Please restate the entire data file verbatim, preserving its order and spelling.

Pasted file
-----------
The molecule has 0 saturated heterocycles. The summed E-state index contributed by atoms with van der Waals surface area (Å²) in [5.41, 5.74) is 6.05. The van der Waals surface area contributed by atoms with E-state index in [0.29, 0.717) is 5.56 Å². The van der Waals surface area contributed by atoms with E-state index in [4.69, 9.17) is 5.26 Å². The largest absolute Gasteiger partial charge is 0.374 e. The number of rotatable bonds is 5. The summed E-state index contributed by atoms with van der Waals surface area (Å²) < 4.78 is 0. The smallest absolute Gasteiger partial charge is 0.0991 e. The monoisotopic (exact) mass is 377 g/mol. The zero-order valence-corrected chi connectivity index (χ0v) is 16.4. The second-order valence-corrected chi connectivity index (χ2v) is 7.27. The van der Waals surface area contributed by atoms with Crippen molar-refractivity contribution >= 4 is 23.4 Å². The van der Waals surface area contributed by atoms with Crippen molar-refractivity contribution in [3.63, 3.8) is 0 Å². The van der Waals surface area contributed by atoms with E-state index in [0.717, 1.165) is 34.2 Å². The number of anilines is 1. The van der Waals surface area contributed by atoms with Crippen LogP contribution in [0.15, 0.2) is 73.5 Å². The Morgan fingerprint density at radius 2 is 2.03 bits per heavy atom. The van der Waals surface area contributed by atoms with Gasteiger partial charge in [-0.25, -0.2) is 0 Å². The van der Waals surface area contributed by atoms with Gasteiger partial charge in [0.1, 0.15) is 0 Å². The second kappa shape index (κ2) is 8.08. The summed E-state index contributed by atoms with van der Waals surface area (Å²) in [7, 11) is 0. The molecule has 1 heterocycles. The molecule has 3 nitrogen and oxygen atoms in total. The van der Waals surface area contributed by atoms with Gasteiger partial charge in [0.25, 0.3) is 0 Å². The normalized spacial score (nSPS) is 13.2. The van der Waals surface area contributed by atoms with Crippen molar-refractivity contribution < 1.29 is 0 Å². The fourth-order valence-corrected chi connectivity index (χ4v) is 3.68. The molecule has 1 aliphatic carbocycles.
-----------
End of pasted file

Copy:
The molecule has 0 saturated heterocycles. The summed E-state index contributed by atoms with van der Waals surface area (Å²) in [5.41, 5.74) is 6.05. The van der Waals surface area contributed by atoms with E-state index in [0.29, 0.717) is 5.56 Å². The van der Waals surface area contributed by atoms with E-state index in [4.69, 9.17) is 5.26 Å². The largest absolute Gasteiger partial charge is 0.374 e. The number of rotatable bonds is 5. The summed E-state index contributed by atoms with van der Waals surface area (Å²) < 4.78 is 0. The smallest absolute Gasteiger partial charge is 0.0991 e. The monoisotopic (exact) mass is 377 g/mol. The zero-order valence-corrected chi connectivity index (χ0v) is 16.4. The second-order valence-corrected chi connectivity index (χ2v) is 7.27. The van der Waals surface area contributed by atoms with Crippen molar-refractivity contribution >= 4 is 23.4 Å². The van der Waals surface area contributed by atoms with Crippen molar-refractivity contribution in [3.63, 3.8) is 0 Å². The van der Waals surface area contributed by atoms with E-state index in [0.717, 1.165) is 34.2 Å². The number of anilines is 1. The van der Waals surface area contributed by atoms with Crippen LogP contribution in [0.15, 0.2) is 73.5 Å². The Morgan fingerprint density at radius 2 is 2.03 bits per heavy atom. The van der Waals surface area contributed by atoms with Gasteiger partial charge in [-0.25, -0.2) is 0 Å². The van der Waals surface area contributed by atoms with Gasteiger partial charge in [0.1, 0.15) is 0 Å². The second kappa shape index (κ2) is 8.08. The summed E-state index contributed by atoms with van der Waals surface area (Å²) in [7, 11) is 0. The molecule has 1 heterocycles. The molecule has 3 nitrogen and oxygen atoms in total. The van der Waals surface area contributed by atoms with Gasteiger partial charge in [0.25, 0.3) is 0 Å². The normalized spacial score (nSPS) is 13.2. The van der Waals surface area contributed by atoms with Crippen molar-refractivity contribution < 1.29 is 0 Å². The fourth-order valence-corrected chi connectivity index (χ4v) is 3.68. The molecule has 1 aliphatic carbocycles.